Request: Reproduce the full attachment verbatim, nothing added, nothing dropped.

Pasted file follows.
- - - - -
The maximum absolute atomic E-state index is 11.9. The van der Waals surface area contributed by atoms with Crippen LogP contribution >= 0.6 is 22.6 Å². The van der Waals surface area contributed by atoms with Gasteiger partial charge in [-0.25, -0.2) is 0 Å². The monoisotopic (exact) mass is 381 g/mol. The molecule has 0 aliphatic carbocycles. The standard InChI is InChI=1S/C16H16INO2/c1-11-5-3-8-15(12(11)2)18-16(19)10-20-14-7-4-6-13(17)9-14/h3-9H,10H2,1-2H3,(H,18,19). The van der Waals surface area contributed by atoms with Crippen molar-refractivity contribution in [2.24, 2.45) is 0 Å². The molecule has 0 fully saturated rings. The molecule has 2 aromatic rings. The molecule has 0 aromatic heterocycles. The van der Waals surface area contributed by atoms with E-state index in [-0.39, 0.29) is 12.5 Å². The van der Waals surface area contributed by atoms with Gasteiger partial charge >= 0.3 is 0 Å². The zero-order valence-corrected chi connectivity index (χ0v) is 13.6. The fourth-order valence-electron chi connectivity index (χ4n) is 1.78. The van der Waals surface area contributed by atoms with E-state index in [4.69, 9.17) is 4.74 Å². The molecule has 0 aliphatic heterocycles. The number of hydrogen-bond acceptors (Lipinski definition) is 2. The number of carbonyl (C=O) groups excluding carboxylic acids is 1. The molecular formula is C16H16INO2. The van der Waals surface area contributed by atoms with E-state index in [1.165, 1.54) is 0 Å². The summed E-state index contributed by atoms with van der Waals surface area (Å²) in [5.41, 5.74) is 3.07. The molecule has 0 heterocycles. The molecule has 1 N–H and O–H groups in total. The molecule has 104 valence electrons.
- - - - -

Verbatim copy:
The maximum absolute atomic E-state index is 11.9. The van der Waals surface area contributed by atoms with Crippen LogP contribution >= 0.6 is 22.6 Å². The van der Waals surface area contributed by atoms with Gasteiger partial charge in [-0.25, -0.2) is 0 Å². The monoisotopic (exact) mass is 381 g/mol. The molecule has 0 aliphatic carbocycles. The standard InChI is InChI=1S/C16H16INO2/c1-11-5-3-8-15(12(11)2)18-16(19)10-20-14-7-4-6-13(17)9-14/h3-9H,10H2,1-2H3,(H,18,19). The van der Waals surface area contributed by atoms with Crippen molar-refractivity contribution in [2.24, 2.45) is 0 Å². The molecule has 0 fully saturated rings. The molecule has 2 aromatic rings. The molecule has 0 aromatic heterocycles. The van der Waals surface area contributed by atoms with E-state index in [-0.39, 0.29) is 12.5 Å². The van der Waals surface area contributed by atoms with Gasteiger partial charge >= 0.3 is 0 Å². The zero-order valence-corrected chi connectivity index (χ0v) is 13.6. The fourth-order valence-electron chi connectivity index (χ4n) is 1.78. The van der Waals surface area contributed by atoms with E-state index in [4.69, 9.17) is 4.74 Å². The molecule has 0 aliphatic heterocycles. The number of hydrogen-bond acceptors (Lipinski definition) is 2. The number of carbonyl (C=O) groups excluding carboxylic acids is 1. The molecular formula is C16H16INO2. The van der Waals surface area contributed by atoms with E-state index in [1.165, 1.54) is 0 Å². The summed E-state index contributed by atoms with van der Waals surface area (Å²) in [5.41, 5.74) is 3.07. The molecule has 0 heterocycles. The molecule has 1 N–H and O–H groups in total. The molecule has 104 valence electrons.